Summary: A taught this at a Wednesday night Bible study (Adapted from Dr. Leon Morris' book, The Atonement: It's Meaning and Significance, chapter 3 "The Day of Atonement))


What or who was a common scapegoat in your family?

I have always loved to see the spring come each year, with all that it brings, with one notable exception—spring cleaning. Israel’s annual Day of Atonement was something like a spiritual spring cleaning. In one sense, Israel did not look forward to the coming of this day any more than I look forward to spring cleaning. Unlike the other Jewish holidays, the Day of Atonement was no festive event. It was a day of national mourning and repentance.


As we come to Leviticus 16 we have to remember this: Leviticus 10:1-2

To approach God one must approach Him in the right way or there will be disaster. These two young men had chosen to do things their own way. This was all the more serious in that they had just gone through the ceremony of being made priests. This was a time for sticking closely to what God had commanded, and they did not. These men had a high position, and those in the priestly ministry must above all people be obedient to the commands of the Lord.

Does this mean that no one could approach the Lord. No, but the approach must be made in the right way. Therefore, there is this warning in vs. 2. Not even the high priest could enter the Lord’s presence any way and any time he wanted.

One specific day, one specific man, and one specific way was the only acceptable approach. This approach also was done in connection with the putting away of the nation’s sins. This added to the importance of this occasion.

This was a day of fasting. It must be noted that there were several feasts days for the Jews but just one great fasting day, the Day of Atonement. One this occasion the nation remembered their sins. Now, they had a regular sacrificial system in which animals were offered on the altar every day. However, these were not adequate, there was more, always more to atone for.

On the tenth day of the seventh month (called Yom Kippur today, this year it is Saturday September 14), there was this solemn time of fasting and repentance.

Thesis: Let’s briefly go over the ceremonies on the Day of Atonement and then talk about the Day of Atonement in the NT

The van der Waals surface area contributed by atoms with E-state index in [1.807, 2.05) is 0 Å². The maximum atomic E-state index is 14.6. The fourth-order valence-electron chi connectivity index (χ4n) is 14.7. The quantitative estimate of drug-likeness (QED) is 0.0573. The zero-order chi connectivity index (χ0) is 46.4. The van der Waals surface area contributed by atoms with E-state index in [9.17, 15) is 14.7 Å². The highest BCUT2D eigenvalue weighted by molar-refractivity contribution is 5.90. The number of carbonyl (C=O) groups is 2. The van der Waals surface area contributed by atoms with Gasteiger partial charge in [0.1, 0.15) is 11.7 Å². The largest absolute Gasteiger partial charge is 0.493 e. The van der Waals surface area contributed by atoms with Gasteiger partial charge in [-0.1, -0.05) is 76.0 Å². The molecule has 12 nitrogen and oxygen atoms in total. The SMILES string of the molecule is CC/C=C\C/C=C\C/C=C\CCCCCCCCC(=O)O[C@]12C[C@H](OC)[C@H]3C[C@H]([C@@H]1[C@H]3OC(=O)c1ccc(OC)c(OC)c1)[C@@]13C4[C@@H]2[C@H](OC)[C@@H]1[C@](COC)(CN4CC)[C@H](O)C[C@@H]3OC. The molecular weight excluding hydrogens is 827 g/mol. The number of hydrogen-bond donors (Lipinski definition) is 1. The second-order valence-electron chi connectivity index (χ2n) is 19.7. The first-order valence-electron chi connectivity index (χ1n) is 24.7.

For instances:

The Ceremonies of the Day of Atonement

He had to be alone (vv. 1-2, especially 16:17 )- No Levite could assist in this important ritual. The high priest had to officiate alone.

He got the animals for the sacrifices (vs. 3, 5). For himself and his household he took a young bull for a sin offering and a ram for a burnt offering; for the whole nation he took two male goats for a sin offering and a ram for a bunt offering.

He laid aside his glorious garments (v. 4)

He washed (v. 4)- For the priest, this meant getting rid of any ceremonial defilement. Several washings throughout the day.

He offered a sin offering (vv. 6-11)

He entered holy of holies (vv. 12-13)- High priest actually entered the holy of holies three times: first, with incense, which pictures the glory of God; then, with blood from the sacrifice for himself and his household; and finally, with the blood shed for the people. All of this was preparation for main task of the Day of Atonement, the giving of the sin offering for nation.

The Presentation of the Goats (16:15-34)- Note that the two goats were considered one sin offering (v. 5 ). They illustrate two aspects of atonement:

1. After the high priest returned from sprinkling the blood of his sin offering, he took the goat that was designated to die and killed it as a sin offering for the entire nation. He then entered the holy of holies for the third time, this time with the blood of the goat. He sprinkled the blood on the mercy seat and before it, and thus covered the sins of the nation (vs. 15-19).

Having applied the blood, the high priest then took the live goat, laid his hands on its head, and confessed the sins of the people, thus symbolically transferring their guilt to the innocent animal. The word “scapegoat” comes from a Hebrew word which means “to remove.” This goat was then sent away into the wilderness, never to be seen again, and this illustrated the removal of the nation’s sins (vs. 20- 22). Some might asked what happened to this scapegoat? In the time of the NT before the destruction of the temple in 70 AD, the scapegoat was lead out of the city to a steep cliff. The man leading the goat tied one piece of the scarlet cord to a rock and the other to the goat’s horns. Then from behind he pushed the goat over the cliff. It rolled over and over and was broken in pieces before it had gone half way down. Having thus made quite sure that the animal would not come back, the man returned to Jerusalem.

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